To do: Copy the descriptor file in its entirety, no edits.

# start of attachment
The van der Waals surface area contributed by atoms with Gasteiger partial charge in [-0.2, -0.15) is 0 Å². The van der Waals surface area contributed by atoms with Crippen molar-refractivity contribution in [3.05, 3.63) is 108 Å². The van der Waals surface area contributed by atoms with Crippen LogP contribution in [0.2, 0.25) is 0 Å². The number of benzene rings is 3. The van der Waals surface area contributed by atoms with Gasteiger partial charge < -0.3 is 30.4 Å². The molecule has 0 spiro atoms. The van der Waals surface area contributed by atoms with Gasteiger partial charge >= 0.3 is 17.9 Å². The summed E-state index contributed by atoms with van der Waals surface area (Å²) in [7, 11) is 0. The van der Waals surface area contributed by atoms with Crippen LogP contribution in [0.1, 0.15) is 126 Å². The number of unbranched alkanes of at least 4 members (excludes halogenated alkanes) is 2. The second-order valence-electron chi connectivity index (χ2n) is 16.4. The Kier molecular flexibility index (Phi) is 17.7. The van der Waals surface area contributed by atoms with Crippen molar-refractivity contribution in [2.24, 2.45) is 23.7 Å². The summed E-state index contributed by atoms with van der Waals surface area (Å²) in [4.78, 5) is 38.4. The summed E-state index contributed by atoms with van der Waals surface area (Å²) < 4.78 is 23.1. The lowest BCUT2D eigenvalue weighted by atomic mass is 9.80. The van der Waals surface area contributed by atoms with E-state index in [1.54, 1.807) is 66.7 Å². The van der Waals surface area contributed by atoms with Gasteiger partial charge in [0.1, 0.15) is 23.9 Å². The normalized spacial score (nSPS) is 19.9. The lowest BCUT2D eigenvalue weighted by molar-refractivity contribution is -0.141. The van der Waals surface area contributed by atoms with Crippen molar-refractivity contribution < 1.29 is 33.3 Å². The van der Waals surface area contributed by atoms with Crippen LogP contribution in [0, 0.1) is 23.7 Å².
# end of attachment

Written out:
The van der Waals surface area contributed by atoms with Gasteiger partial charge in [-0.2, -0.15) is 0 Å². The van der Waals surface area contributed by atoms with Crippen molar-refractivity contribution in [3.05, 3.63) is 108 Å². The van der Waals surface area contributed by atoms with Crippen LogP contribution in [0.2, 0.25) is 0 Å². The number of benzene rings is 3. The van der Waals surface area contributed by atoms with Gasteiger partial charge < -0.3 is 30.4 Å². The molecule has 0 spiro atoms. The van der Waals surface area contributed by atoms with Gasteiger partial charge >= 0.3 is 17.9 Å². The summed E-state index contributed by atoms with van der Waals surface area (Å²) in [7, 11) is 0. The van der Waals surface area contributed by atoms with Crippen LogP contribution in [0.1, 0.15) is 126 Å². The number of unbranched alkanes of at least 4 members (excludes halogenated alkanes) is 2. The second-order valence-electron chi connectivity index (χ2n) is 16.4. The Kier molecular flexibility index (Phi) is 17.7. The van der Waals surface area contributed by atoms with Crippen molar-refractivity contribution in [2.24, 2.45) is 23.7 Å². The summed E-state index contributed by atoms with van der Waals surface area (Å²) in [4.78, 5) is 38.4. The summed E-state index contributed by atoms with van der Waals surface area (Å²) < 4.78 is 23.1. The lowest BCUT2D eigenvalue weighted by atomic mass is 9.80. The van der Waals surface area contributed by atoms with E-state index in [1.54, 1.807) is 66.7 Å². The van der Waals surface area contributed by atoms with Gasteiger partial charge in [0.1, 0.15) is 23.9 Å². The normalized spacial score (nSPS) is 19.9. The lowest BCUT2D eigenvalue weighted by molar-refractivity contribution is -0.141. The van der Waals surface area contributed by atoms with Crippen molar-refractivity contribution < 1.29 is 33.3 Å². The van der Waals surface area contributed by atoms with Crippen LogP contribution in [0, 0.1) is 23.7 Å².